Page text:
How Hot Does an Iron Get? [To Avoid Real Accidents]

Published by Hala Zaqqout on March 1, 2022 | Last updated on May 15, 2023

If you use an iron, you may have some questions, such as “how hot does it get?” Don’t panic! Cleaners Advisor is here to give you the answer.

Your iron offers a number of heat settings that you may use on a variety of commonly available fabrics, posing a new problem: determining which temperatures are best for certain fabrics.

One thing to keep in mind is that you don’t want your iron to get too hot, as you don’t want to burn your clothes’ fabric. Believe us, people have done it before!

Let’s get started and discuss your iron and how hot does an iron get.

How Hot Does an Iron Get?

It’s important to know how hot does an iron get to preserve your clothes. If your iron has a different scale or if you want to know more exact temperatures for ironing different types of fabric, look at the care tag to know what you need to do to take care of your clothes.

Depending on the fabric, heating is usually done at a temperature of 180–220 °Celsius (356-428 Fahrenheit).

This video below shows thermal imaging of an Iron heating up.

What are Iron Symbols?

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Iron symbols can be found on clothing labels and laundry symbols, and they’re a great guide to know what temperature to iron at. You don’t want to ruin a garment by ironing it without checking for this important symbol.

Here are the ironing symbols used on labels:

1. No Dots

Use an iron. This means you can use steam and iron the item at any temperature. This symbol is often seen on cotton fabrics.

2. One Dot

Use a cool iron with a sole plate temperature of no more than 1100C. (230F). It may not be advisable to steam-iron this fabric.

3. Two Dots

Use a warm iron with a sole plate temperature of no more than 1500°C (300F).

4. Three Dots

Use a hot iron with a sole plate temperature of no more than 2000°C (390F).

5. Crossed Out Iron

Ironing or steam ironing is not recommended. This is for fabrics that will be damaged or melted if ironed.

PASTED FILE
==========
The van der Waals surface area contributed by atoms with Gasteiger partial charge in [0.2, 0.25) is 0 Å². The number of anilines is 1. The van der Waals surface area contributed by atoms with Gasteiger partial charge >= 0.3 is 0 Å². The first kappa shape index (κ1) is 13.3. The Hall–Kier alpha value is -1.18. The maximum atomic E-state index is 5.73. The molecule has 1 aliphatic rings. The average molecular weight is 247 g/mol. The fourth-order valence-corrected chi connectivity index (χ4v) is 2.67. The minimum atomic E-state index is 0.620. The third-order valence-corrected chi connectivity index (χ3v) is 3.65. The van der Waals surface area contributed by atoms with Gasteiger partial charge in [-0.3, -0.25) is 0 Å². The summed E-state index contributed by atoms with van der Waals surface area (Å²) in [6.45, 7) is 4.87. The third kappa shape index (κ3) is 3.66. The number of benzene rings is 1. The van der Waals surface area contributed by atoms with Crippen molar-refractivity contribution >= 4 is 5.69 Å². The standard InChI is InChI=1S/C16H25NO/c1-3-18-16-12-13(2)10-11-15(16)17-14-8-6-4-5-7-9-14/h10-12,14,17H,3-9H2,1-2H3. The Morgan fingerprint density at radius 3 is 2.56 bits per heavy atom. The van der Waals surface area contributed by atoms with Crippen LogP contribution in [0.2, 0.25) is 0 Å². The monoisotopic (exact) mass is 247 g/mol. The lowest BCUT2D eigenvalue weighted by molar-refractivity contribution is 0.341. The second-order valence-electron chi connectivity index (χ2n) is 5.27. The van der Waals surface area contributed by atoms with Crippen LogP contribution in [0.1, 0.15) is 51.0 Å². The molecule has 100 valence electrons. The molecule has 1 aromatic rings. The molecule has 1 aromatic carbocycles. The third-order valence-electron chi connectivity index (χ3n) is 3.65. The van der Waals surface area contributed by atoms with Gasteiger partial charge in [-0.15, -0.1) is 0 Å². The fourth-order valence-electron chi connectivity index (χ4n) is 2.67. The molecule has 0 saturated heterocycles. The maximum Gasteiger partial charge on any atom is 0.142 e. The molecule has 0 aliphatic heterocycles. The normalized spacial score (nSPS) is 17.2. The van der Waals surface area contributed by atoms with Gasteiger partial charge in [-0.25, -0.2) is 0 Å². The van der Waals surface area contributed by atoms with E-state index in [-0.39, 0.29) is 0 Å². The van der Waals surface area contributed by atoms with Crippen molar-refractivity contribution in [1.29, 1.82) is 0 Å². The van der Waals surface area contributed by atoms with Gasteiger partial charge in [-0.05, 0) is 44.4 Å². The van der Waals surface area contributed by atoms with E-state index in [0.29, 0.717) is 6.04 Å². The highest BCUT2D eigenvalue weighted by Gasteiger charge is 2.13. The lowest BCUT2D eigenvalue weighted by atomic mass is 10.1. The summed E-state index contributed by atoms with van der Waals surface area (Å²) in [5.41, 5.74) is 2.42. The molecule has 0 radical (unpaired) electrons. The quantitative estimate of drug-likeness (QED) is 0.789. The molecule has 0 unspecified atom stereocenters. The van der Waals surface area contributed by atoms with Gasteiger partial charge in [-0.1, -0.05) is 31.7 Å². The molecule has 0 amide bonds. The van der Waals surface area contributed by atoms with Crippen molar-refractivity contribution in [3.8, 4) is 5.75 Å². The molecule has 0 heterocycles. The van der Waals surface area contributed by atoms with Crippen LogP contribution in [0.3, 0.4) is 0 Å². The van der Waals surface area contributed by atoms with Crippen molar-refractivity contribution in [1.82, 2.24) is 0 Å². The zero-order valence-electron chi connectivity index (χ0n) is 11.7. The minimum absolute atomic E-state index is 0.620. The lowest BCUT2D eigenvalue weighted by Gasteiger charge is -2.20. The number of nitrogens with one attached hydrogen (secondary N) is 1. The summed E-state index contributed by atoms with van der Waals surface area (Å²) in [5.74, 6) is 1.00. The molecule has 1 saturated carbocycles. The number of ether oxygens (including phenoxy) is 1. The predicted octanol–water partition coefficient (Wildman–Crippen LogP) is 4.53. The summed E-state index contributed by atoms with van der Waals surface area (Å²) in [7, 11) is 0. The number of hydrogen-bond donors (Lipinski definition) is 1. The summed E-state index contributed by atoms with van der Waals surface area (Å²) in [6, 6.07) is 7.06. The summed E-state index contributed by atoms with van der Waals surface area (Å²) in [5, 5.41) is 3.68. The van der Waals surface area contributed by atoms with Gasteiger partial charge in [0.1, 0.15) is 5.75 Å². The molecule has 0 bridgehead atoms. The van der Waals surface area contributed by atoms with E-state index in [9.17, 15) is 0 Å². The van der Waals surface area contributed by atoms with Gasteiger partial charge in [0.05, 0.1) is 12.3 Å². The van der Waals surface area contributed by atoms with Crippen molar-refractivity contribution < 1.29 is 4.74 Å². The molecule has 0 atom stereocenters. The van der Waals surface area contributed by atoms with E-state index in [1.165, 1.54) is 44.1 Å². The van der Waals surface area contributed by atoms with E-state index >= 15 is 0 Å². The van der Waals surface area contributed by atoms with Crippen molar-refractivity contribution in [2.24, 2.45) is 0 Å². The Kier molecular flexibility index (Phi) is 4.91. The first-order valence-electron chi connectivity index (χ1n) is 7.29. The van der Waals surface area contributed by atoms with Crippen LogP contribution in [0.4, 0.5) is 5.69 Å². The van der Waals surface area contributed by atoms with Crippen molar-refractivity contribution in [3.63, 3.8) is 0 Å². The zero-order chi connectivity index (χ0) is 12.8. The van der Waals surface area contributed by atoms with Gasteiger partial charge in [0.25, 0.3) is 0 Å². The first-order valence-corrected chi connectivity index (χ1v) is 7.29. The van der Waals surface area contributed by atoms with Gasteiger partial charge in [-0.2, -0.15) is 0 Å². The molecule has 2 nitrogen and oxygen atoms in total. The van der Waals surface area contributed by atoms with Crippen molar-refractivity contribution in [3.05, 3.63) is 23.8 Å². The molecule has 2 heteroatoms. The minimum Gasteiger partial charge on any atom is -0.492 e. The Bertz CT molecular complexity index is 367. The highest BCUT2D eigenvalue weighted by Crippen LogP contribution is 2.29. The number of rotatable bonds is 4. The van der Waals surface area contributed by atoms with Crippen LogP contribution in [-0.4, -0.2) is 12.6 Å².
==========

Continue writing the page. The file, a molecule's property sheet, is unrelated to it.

6. Crossed Out Lines Underneath the Iron

Steam should not be used since it may leave marks on the fabric.

What is the Maximum Temperature an Iron Can Reach?

Likewise, people ask, what is the maximum temperature an iron can reach? Irons may reach a maximum temperature of 500 degrees on average (F). That’s right, it’s that hot!

One of the things you’ll want to look at is the wattage. A higher wattage indicates that the iron can get extremely hot. Not to mention that it will consume more power.

As a rule of thumb, more wattage means more power. At the same time, a higher wattage iron will heat up much faster than others.

Fabrics and Specific Temperature Settings

You need to know how hot does an iron get for each fabric type. Some fabrics will be suitable till a certain temperature is reached. Pay close attention to this part so you can know what temperature to set it to.  Let’s take a look at the following fabrics and temperatures needed:

1. Linens

Linen can endure a good amount of strong heat. It will work best if the iron temperature is around 445 degrees (F) or if the setting on your iron is 5.

At first, ironing out the wrinkles may be difficult. But you’ll get the hang of it over time. The material should be dampened or pre-moistened. If you’re dealing with stubborn wrinkles, don’t forget to use steam.